This open-label, multicenter, phase 2 trial of oral linifanib 0.25 mg/kg/day enrolled patients who had prior nephrectomy and adequate organ function. The primary endpoint was objective response rate (ORR) per RECIST by central imaging. Secondary endpoints were progression-free survival (PFS), overall survival (OS), and time to progression (TTP). Safety was also assessed.
Results
Fifty-three patients, median age 61 years (range 40–80) were enrolled (August 2007 to October 2008) across 12 North-American centers. Median number of prior therapies was two (range 1–4); 42 patients (81%) had clear-cell histology. ORR was 13.2%, median PFS was 5.4 months (95% CI: 3.6, 6.0) and TTP was the same; median OS was 14.5 months (95% CI: 10.8, 24.1). The most common treatment-related adverse events (AEs) were diarrhea (74%), fatigue (74%), and hypertension (66%), and the most common treatment-related Grade 3/4 AE was hypertension (40%).
Conclusions
Linifanib demonstrated clinically meaningful activity in patients with advanced RCC after sunitinib failure. At 0.25 mg/kg/day, significant dose modifications were required. An alternative, fixed-dosing strategy is being evaluated in other trials.
doi:10.1016/j.ejca.2011.09.002
PMCID: PMC4167844  PMID: 22078932
Renal cell carcinoma; sunitinib; ABT-869; VEGFR; angiogenesis inhibitors
5.  Cost Concerns of Patients With Cancer 
Journal of Oncology Practice  2013;9(5):251-257.
Cost concerns are common among patients with cancer who have health insurance. Health care providers may alleviate concerns by discussing cost-related concerns with all patients, not only those of lower socioeconomic status or those without insurance.
Purpose:
Health care providers are accustomed to identifying populations for whom cost-related concerns may be a significant barrier, such as the poor, but few empiric data have been collected to substantiate such assumptions, particularly among insured patients.
Methods:
Patients with cancer from academic and community hospitals completed a questionnaire that included closed-ended items concerning demographic variables, optimism, numeracy, and concerns about present and future medical costs. In addition, they answered open-ended questions regarding cost concerns and medical expenses.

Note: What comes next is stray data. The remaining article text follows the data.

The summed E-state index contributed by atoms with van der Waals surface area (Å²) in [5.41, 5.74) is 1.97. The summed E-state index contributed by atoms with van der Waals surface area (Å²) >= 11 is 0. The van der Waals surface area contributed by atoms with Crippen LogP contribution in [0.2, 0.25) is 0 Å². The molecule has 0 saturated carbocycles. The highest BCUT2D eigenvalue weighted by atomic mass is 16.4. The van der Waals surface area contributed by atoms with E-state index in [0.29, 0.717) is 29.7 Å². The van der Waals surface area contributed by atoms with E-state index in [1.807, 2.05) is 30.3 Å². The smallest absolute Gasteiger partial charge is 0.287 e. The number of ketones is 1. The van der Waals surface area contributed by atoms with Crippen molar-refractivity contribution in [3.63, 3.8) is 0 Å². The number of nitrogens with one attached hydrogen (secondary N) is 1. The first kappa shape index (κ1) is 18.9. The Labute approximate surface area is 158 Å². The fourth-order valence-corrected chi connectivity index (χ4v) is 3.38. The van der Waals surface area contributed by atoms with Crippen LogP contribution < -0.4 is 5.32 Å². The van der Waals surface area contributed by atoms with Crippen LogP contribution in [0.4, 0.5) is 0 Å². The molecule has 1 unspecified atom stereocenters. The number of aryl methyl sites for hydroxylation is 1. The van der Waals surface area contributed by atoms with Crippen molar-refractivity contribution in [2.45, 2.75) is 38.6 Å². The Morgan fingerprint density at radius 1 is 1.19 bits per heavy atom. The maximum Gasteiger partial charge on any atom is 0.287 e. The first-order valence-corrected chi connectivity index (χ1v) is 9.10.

Results:
Nearly all (99%) participants were insured. In response to the closed-ended questions, 30.3% of patients reported concern about paying for their cancer treatment, 22.3% reported that their family had made sacrifices to pay for their care, and 8.3% stated that their insurance adequately covered their current health care costs, and 17.3% reported concerns about coverage for their costs in the future. On open-ended questions, 35.3% reported additional expenses, and 47.5% reported concerns about health care costs. None of the assessed patient characteristics proved to be a robust predictor across all cost-related concerns. There was a strong association between the identification of concerns or expenses on the open-ended questions and concerns on closed-ended questions.
Conclusion:
Cost concerns are common among patients with cancer who have health insurance. Health care providers may alleviate concerns by discussing cost-related concerns with all patients, not only those of lower socioeconomic status or those without insurance. A closed-ended screening question may help to initiate these conversations. This may identify potential resources, lower distress, and enable patients to make optimal treatment decisions.
doi:10.1200/JOP.2013.000929
PMCID: PMC3770507  PMID: 23943901
6.  Cancer patients' trade-offs among efficacy, toxicity and out-of-pocket cost in the curative and non-curative setting 
Medical care  2013;51(9):10.1097/MLR.0b013e31829faffd.
Background
When making treatment decisions, cancer patients must make trade-offs among efficacy, toxicity and cost. However little is known about what patient characteristics may influence these trade-offs.
Methods
400 cancer patients reviewed two of three stylized curative and non-curative scenarios that asked them to choose between two treatments of varying levels of efficacy, toxicity and cost. Each scenario which included nine choice sets. Demographics, cost concerns, numeracy and optimism were assessed. Within each scenario, we used latent class methods to distinguish groups with discrete preferences. We then used regressions with group membership probabilities as covariates to identify associations.
Results
Median age was 61 years (range 27-90). 25% were enrolled at a community hospital. and 99% were insured. Three latent classes were identified that demonstrated 1) Preference for survival or aversion to 2) high cost or 3) toxicity. Across all scenarios, patients with higher income were more likely to be in the class that favored survival. Lower income patients were more likely to be in the class that was averse to high cost (p<.05). Similar associations were found between education, employment status, numeracy, cost concerns and latent class.
Conclusions
Even in these stylized scenarios, socioeconomic status (SES) predicted treatment choice. Higher income patients may be more likely to focus on survival while those of lower SES may be more likely to avoid expensive treatment, regardless of survival or toxicity. This raises the possibility that insurance plans with greater cost-sharing may have the unintended consequence of increasing disparities in cancer care.